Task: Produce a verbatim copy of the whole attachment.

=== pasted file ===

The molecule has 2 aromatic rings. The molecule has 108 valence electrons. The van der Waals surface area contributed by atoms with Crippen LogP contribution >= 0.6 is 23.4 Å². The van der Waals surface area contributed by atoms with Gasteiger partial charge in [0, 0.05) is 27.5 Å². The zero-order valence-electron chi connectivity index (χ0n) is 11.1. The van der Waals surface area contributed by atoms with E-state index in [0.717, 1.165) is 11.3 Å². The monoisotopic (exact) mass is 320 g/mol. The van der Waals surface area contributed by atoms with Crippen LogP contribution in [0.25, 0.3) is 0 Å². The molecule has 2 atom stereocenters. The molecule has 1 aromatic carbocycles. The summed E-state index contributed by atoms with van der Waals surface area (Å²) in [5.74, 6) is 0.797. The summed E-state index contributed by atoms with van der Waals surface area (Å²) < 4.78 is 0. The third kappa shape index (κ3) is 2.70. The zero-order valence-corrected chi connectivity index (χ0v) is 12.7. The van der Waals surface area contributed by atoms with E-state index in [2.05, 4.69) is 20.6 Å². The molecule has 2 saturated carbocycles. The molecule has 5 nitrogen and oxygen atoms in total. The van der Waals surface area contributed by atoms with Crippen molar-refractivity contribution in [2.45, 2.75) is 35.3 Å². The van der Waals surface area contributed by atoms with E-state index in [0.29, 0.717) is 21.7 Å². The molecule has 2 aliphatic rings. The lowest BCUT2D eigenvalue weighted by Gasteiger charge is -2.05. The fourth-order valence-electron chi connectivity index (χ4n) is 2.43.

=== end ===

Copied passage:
The molecule has 2 aromatic rings. The molecule has 108 valence electrons. The van der Waals surface area contributed by atoms with Crippen LogP contribution >= 0.6 is 23.4 Å². The van der Waals surface area contributed by atoms with Gasteiger partial charge in [0, 0.05) is 27.5 Å². The zero-order valence-electron chi connectivity index (χ0n) is 11.1. The van der Waals surface area contributed by atoms with E-state index in [0.717, 1.165) is 11.3 Å². The monoisotopic (exact) mass is 320 g/mol. The van der Waals surface area contributed by atoms with Crippen LogP contribution in [0.25, 0.3) is 0 Å². The molecule has 2 atom stereocenters. The molecule has 1 aromatic carbocycles. The summed E-state index contributed by atoms with van der Waals surface area (Å²) in [5.74, 6) is 0.797. The summed E-state index contributed by atoms with van der Waals surface area (Å²) < 4.78 is 0. The third kappa shape index (κ3) is 2.70. The zero-order valence-corrected chi connectivity index (χ0v) is 12.7. The van der Waals surface area contributed by atoms with E-state index in [2.05, 4.69) is 20.6 Å². The molecule has 2 saturated carbocycles. The molecule has 5 nitrogen and oxygen atoms in total. The van der Waals surface area contributed by atoms with Crippen molar-refractivity contribution in [2.45, 2.75) is 35.3 Å². The van der Waals surface area contributed by atoms with E-state index in [0.29, 0.717) is 21.7 Å². The molecule has 2 aliphatic rings. The lowest BCUT2D eigenvalue weighted by Gasteiger charge is -2.05. The fourth-order valence-electron chi connectivity index (χ4n) is 2.43.